As we watched a bit of TV we caught a news bulletin which showed the weather for Tasmania it would appear the East coast, where we are, have been put on flood alert due to the expected rain fall whereas the west coast are struggling to manage the bush fires.

Day 299
St Helens to Bicheno
50 miles

Had a bad nights sleep kept awake by the noisy fridge and heater in the bathroom at 2.00am I got up and turned both off and dozed then until about 6.30am

We decided to make use of the wifi in the reception area but most frustratingly we couldn’t contact Hayley to wish her a happy birthday, couldn’t upload the external drive and my iPod wouldn’t charge up so we were limited with what we could do.

Once the shops opened Gary busied himself doing the shopping whilst I went to see a local computer repair man. It turned out I needed a new cable for my laptop and a new external drive as the one I’d bought in Launceston only 3 days ago was faulty. Tasmania is turning out to be very expensive. In addition to the money spent in the computer shop we also spent £30 in a clothes shop for 2 pack a macs our coats were rubbish in the rain so hopefully these will give us a little more cover.
Gary; there was a small bakery so I bought 2 pasties for breakfast and fell over in shock when i had to pay $10 (£5), I am sure we will get used to these prices again but having spent so long in Asia everything seems so overpriced. One of the mistakes of this trip was not bringing our high vis cycle waterproofs, we purchased some waterproof coats from an outdoor shop in the UK so we could blend in better if we had to wear them in the evenings as well. The coats we only hold out the rain for about an hour and after that you are soaked inside and out, hence the need to buy some macs to go over theses poor quality jackets.

As I sat in the foyer doing a little bit of computer work I could hear the reception taking calls, one was from a local news station wanting to book 3 nights so that they could cover the flooding in the area. It had rained pretty much non stop through out the night and was still raining heavily when we woke up. Fortunately it had stopped by the time we set off and we kept our fingers crossed and hoped dry a dryish day.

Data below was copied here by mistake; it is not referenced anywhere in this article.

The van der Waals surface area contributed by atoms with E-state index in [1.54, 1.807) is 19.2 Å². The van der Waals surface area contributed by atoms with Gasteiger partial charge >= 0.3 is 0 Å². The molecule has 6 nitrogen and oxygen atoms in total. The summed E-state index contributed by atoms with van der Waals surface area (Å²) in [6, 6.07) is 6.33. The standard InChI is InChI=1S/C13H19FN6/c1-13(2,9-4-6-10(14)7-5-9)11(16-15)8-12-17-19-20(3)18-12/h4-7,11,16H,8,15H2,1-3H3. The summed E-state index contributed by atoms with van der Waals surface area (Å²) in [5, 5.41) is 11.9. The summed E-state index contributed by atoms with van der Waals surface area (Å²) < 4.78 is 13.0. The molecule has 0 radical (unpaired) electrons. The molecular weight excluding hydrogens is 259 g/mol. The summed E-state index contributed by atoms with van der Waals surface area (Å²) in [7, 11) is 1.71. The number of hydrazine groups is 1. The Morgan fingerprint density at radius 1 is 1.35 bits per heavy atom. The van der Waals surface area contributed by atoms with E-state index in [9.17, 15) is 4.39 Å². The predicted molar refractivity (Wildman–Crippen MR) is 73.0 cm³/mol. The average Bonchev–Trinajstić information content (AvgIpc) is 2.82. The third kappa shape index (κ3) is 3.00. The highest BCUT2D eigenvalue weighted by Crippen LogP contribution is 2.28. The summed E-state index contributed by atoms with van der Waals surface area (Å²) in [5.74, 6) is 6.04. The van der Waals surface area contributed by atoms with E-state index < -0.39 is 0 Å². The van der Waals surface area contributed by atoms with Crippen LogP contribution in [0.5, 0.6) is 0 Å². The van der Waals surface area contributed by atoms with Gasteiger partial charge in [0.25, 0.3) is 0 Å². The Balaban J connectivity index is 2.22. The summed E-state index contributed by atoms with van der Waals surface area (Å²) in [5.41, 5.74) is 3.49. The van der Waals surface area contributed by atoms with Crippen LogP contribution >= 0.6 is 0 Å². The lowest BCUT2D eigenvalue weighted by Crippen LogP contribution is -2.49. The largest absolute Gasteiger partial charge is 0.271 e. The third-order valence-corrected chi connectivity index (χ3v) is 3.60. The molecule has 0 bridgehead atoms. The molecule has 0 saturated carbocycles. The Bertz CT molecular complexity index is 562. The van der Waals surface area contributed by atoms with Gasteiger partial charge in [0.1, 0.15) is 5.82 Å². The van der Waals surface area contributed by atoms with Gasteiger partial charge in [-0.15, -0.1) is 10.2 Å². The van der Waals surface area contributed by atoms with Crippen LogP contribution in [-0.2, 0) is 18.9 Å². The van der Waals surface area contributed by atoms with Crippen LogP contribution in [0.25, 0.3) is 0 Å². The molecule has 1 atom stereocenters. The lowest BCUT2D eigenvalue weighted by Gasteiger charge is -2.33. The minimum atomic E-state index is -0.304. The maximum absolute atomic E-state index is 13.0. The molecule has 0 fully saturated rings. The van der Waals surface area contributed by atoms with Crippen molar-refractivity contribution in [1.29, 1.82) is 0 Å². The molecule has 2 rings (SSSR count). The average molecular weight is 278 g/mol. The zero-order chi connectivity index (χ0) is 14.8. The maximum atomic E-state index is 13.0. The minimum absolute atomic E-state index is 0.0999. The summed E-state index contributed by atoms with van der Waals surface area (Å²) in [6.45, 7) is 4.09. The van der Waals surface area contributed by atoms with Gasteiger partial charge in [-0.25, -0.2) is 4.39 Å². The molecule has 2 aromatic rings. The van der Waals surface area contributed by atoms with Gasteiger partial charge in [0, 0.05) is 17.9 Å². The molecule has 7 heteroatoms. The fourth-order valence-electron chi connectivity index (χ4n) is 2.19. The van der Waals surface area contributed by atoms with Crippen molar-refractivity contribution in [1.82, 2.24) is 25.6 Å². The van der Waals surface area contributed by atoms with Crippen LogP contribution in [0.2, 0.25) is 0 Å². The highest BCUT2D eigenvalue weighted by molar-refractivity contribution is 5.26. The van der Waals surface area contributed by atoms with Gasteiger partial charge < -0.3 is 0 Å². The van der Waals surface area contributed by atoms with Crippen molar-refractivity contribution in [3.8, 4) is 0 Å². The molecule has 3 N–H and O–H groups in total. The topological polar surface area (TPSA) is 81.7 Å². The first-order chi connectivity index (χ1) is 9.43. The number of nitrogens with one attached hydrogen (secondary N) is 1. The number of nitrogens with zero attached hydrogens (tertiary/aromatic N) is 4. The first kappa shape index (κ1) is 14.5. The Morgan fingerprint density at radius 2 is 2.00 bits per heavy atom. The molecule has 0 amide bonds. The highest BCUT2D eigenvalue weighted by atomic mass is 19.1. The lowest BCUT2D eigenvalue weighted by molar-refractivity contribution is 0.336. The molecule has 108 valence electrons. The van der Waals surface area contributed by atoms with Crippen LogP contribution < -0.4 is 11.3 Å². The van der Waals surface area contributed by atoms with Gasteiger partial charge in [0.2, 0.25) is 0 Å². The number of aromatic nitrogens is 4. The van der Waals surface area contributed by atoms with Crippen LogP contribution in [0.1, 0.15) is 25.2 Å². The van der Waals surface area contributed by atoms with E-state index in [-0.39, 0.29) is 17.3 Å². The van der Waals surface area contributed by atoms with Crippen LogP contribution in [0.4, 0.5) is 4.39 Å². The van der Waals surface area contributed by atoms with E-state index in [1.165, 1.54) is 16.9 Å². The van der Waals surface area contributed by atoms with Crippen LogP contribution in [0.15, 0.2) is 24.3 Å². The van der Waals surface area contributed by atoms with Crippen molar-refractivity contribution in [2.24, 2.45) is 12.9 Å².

We’d only been on the road for about 6 miles when we decided to stop for lunch it was almost 12.00 but more importantly we stumbled on a beautiful bay. We had some more cheese and onion wraps with olives and crisps it was all very tasty.

The cycling was much easier than the previous two days, the road was still undulating but it stayed dry and our efforts were rewarded with some stunning coastal views. The sea was crashing to the shore it was lovely to watch as we cycled along.

Gary had more trouble with his bike, this time his pedal fell off! just as well he’s an engineer as he was able to do a temporary repair but we will need to stop at a bike shop when we see one.
Gary; the bearing in the pedal had disintegrated so I had to improvise by using a washer from a spare brake pad in its place, it has worked well so far but is only a temporary repair.

We saw a wallaby and lots of parakeets today, the noises whilst cycling are a constant reminder that you’re in a different country, the birds often sound like monkeys or crying children as they fly overhead.

We cycled passed a number of picturesque bays and through a couple of seaside towns. The ‘towns’ were all very small and had houses that looked a bit like mobile homes on stilts nothing like our seaside towns not a tacky arcade or amusement park in sight. In fact we didn’t even see a cafe, shop or second hand shop. It would be impossible to live in some of these places without a car it is hard to imagine what happens to elderly people with no family as we haven’t seen any care homes either perhaps these are all built slightly in land.